The DA says that teacher training in South Africa “is mediocre at best” after new findings to a report revealed that the majority of teachers are unable to teach children to read.
The political party pointed to findings of Dr Nick Taylor, CEO of the National Education Evaluation and Development Unit, in the first stage of his research into the training of teachers who will teach in the intermediate phase (Grades 4 to 6).
According to the DA, Dr Taylor presented some of his findings at an education conference last week, noting the following:
- Although English is the dominant medium of instruction, teachers who are not specialising in the teaching of English are not, generally, receiving adequate training to be able to teach in English;
- The majority of teachers are unable to teach children to read;
- Although a framework is in place, it is sufficiently vague to allow no real standards for teacher training to exist: in addition, there appears to be no attempt to control the standards at different universities;
- A requirement of every teacher, according to the Higher Education Qualifications Framework, is that they should be familiar with identifying and dealing with children with barriers to learning: this is largely ignored during university training;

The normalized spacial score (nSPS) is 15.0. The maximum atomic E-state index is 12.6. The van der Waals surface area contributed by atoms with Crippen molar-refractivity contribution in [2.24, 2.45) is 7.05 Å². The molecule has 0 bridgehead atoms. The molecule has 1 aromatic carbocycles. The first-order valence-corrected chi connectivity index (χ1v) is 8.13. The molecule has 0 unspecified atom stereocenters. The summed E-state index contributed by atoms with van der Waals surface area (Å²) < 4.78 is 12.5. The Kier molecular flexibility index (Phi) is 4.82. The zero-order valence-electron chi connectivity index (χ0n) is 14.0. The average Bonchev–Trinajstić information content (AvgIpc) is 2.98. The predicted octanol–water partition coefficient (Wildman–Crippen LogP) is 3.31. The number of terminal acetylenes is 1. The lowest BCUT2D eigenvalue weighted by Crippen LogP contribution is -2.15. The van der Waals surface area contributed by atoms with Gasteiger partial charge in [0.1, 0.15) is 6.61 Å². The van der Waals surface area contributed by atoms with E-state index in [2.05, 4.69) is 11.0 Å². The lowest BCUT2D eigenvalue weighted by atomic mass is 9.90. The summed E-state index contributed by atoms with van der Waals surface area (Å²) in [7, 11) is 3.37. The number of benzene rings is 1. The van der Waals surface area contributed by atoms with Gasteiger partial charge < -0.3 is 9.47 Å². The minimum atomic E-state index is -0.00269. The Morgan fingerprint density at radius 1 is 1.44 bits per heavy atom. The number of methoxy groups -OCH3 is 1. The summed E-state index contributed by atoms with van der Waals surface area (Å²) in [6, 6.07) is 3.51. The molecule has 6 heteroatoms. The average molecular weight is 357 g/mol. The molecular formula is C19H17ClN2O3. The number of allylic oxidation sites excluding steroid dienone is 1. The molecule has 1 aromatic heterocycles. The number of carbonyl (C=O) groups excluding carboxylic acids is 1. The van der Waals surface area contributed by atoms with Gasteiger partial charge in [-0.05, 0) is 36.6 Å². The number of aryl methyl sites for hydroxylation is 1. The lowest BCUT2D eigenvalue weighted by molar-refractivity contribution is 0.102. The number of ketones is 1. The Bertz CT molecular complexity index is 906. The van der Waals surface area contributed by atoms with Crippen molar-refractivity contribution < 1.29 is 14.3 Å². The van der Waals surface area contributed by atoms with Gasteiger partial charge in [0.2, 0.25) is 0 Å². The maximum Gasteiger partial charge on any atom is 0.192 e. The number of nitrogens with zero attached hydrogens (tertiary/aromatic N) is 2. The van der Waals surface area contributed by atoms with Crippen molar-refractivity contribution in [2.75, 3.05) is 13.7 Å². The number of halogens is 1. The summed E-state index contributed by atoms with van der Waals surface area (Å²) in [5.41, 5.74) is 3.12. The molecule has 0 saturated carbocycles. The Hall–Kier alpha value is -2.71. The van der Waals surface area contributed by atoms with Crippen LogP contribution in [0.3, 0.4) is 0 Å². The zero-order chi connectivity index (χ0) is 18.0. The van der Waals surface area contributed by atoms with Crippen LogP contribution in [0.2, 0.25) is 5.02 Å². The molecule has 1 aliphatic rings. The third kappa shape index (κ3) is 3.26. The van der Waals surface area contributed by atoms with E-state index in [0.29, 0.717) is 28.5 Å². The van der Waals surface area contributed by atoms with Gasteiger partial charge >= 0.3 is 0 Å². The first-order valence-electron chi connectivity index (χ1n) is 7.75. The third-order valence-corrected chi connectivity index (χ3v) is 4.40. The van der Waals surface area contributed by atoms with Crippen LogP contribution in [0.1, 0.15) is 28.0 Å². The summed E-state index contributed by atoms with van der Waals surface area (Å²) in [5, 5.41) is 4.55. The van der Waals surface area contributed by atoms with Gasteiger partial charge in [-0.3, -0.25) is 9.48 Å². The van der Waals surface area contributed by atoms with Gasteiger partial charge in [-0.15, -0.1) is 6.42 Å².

- Many teachers are so poorly trained that they cannot develop further: the continuing professional development offered to them after they leave university simply does not find traction.
According to the DA, Professor Herman van Schalkwyk of North West University told the conference that his university carries out testing of literacy and comprehension skills on matriculants entering the university.
The professor said that, on average, literacy levels are those that would be expected of a Grade 7 learner and comprehension skills are at the level that would be expected of a Grade 5 learner.
He added that students entering the education faculty fare amongst the worst in this testing, the DA said.
“We cannot allow teachers to study for four years and emerge unable to teach, and we cannot allow our learners to continue to be taught by teachers who are incompetent, and not through their own fault,” said Annette Lovemore, DA shadow minister of basic education.
“I will raise questions with both the minister of basic education, Angie Motshekga, and Minister of Higher Education and Training, Blade Nzimande, requesting their action plans in light of Dr Taylor’s report,” Lovemore said.
South Africa was once again ranked stone last on the quality of its Mathematics and Science education in the World Economic Forum (WEF) Global Competitiveness Report 2014 – 2015 published last week.